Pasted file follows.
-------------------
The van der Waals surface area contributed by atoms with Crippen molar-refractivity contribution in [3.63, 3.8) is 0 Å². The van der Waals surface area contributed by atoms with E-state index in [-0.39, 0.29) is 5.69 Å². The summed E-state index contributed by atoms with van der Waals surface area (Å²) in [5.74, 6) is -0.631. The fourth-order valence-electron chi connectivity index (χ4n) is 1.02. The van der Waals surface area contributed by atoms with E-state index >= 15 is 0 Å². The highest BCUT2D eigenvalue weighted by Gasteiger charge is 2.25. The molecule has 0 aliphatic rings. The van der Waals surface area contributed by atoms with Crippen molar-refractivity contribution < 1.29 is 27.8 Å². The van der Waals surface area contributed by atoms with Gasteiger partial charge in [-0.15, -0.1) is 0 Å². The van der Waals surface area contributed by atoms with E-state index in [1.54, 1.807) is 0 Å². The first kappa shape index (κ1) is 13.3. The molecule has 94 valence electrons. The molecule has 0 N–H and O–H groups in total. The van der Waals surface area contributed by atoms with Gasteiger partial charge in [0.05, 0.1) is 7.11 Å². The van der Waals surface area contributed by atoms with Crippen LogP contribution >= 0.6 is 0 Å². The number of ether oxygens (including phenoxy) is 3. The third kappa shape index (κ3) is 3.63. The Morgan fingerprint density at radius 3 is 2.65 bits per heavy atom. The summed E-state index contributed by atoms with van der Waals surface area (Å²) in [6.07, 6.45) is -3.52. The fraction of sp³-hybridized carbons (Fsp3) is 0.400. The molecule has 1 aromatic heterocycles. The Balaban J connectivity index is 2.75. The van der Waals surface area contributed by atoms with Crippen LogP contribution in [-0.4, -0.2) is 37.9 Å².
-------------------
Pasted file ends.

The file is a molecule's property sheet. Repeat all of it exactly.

The van der Waals surface area contributed by atoms with Crippen molar-refractivity contribution in [3.63, 3.8) is 0 Å². The van der Waals surface area contributed by atoms with E-state index in [-0.39, 0.29) is 5.69 Å². The summed E-state index contributed by atoms with van der Waals surface area (Å²) in [5.74, 6) is -0.631. The fourth-order valence-electron chi connectivity index (χ4n) is 1.02. The van der Waals surface area contributed by atoms with E-state index >= 15 is 0 Å². The highest BCUT2D eigenvalue weighted by Gasteiger charge is 2.25. The molecule has 0 aliphatic rings. The van der Waals surface area contributed by atoms with Crippen molar-refractivity contribution < 1.29 is 27.8 Å². The van der Waals surface area contributed by atoms with Gasteiger partial charge in [-0.15, -0.1) is 0 Å². The van der Waals surface area contributed by atoms with E-state index in [1.54, 1.807) is 0 Å². The first kappa shape index (κ1) is 13.3. The molecule has 94 valence electrons. The molecule has 0 N–H and O–H groups in total. The van der Waals surface area contributed by atoms with Gasteiger partial charge in [0.05, 0.1) is 7.11 Å². The van der Waals surface area contributed by atoms with Crippen LogP contribution >= 0.6 is 0 Å². The number of ether oxygens (including phenoxy) is 3. The third kappa shape index (κ3) is 3.63. The Morgan fingerprint density at radius 3 is 2.65 bits per heavy atom. The summed E-state index contributed by atoms with van der Waals surface area (Å²) in [6.07, 6.45) is -3.52. The fraction of sp³-hybridized carbons (Fsp3) is 0.400. The molecule has 1 aromatic heterocycles. The Balaban J connectivity index is 2.75. The van der Waals surface area contributed by atoms with Crippen LogP contribution in [-0.4, -0.2) is 37.9 Å².